Amber O’Hearn hypothesizes that the non-babies in the study above are already eating something non-ketogenic, and would therefore have higher baseline ketone levels if consuming an ancestrally congruent high-fat low-carb diet.
Nevertheless, babies do produce ketones better than adult humans, and adult humans are better at producing ketones than other species.
Ketones are energy molecules produced from the metabolization of dietary fat and body fat. And they matter because they support infant brain development.
O’Hearn references studies showing that medium-chain fatty acids that supercharge the formation of ketones are present in breastmilk and infant body fat.
Furthermore, O’Hearn points out that the brain is essentially made by ketones. Ketones act like a transport form of fat that crosses the blood-brain barrier to construct the material of the brain out of cholesterol and other fatty acids.
Ketosis as Stable Adaptation or Response to Starvation
In other species ketosis–the elevated presence of ketones in blood–is an adaptation to starvation. This has led critics of high-fat low-carb diets to suggest that ketosis only occurs when our bodies are in a calorically stressed state, and is therefore unhealthy in the long term.
But humans are unique among species (birds, bears, camels, felions, cetaceans etc) as the only animals that can get into deep ketosis when our caloric needs are met and with as much as double our protein needs.
Amber O’Hearn references studies showing that rats produce enzymes that allow the brain to use ketones only when starving.
But for humans, these same enzymes are always available and starvation states do not elevate them. The brain is always ready for ketones, and it will take up as many ketones as are circulating in the blood.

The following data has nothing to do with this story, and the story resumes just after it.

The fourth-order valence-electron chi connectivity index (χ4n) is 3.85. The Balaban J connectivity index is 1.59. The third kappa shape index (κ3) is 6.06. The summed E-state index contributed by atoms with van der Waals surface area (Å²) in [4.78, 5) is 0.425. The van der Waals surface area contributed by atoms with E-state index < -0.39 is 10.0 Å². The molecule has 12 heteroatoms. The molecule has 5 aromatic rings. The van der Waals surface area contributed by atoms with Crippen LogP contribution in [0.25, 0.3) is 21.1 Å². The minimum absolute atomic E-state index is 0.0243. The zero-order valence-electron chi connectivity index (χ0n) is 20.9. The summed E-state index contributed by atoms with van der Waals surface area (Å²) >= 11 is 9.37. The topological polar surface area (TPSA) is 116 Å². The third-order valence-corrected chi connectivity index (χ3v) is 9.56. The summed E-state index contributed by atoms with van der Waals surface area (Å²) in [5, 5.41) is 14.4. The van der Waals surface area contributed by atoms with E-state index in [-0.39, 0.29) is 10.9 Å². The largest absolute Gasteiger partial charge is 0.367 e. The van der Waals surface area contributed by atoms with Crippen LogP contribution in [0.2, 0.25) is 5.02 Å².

Many people are able to get seizure relief without limitations on protein, as long as they are eating a low-carb, high-fat diet. These findings support the fact that humans are evolved to produce ketones easily and not while starving.
We Need Fat
To generate ketones our bodies require more than low-carbohydrate levels. We need high levels of circulating fat.
If you’re not ingesting fat, didn’t just ingest it, and don’t have much stored on your body, you won’t produce ketones. The more fat that you are carrying, the more ketogenic capacity you have.
The reason humans are so fat, is to support high levels of ketosis.
If you were lean like a chimp, you wouldn’t be able to support the energy requirements of the massive human brain between meals.
The Takeaway: Fat is Where It’s At!
O’Hearn concludes that the secret behind the rapid expansion and cognitive power of the human brain starts with the supply of fat our ancestors derived from first scavenging fatty bone meats, and then hunting large fatty mammals.
Seeking and consuming fat became so central to the behavior of early humans that our species was able to drop its reliance on fiber. This shift to prioritizing dietary fat is evident in our genetic inability to replace fiber with protein for energy, and the fact that carbohydrate sources were limited and unreliable.
For the human species to make the transition to a larger brain we developed the ability to store fat, create ketones, and use them to fuel our brains and bodies, not just under starvation conditions but under mundane non-starving conditions.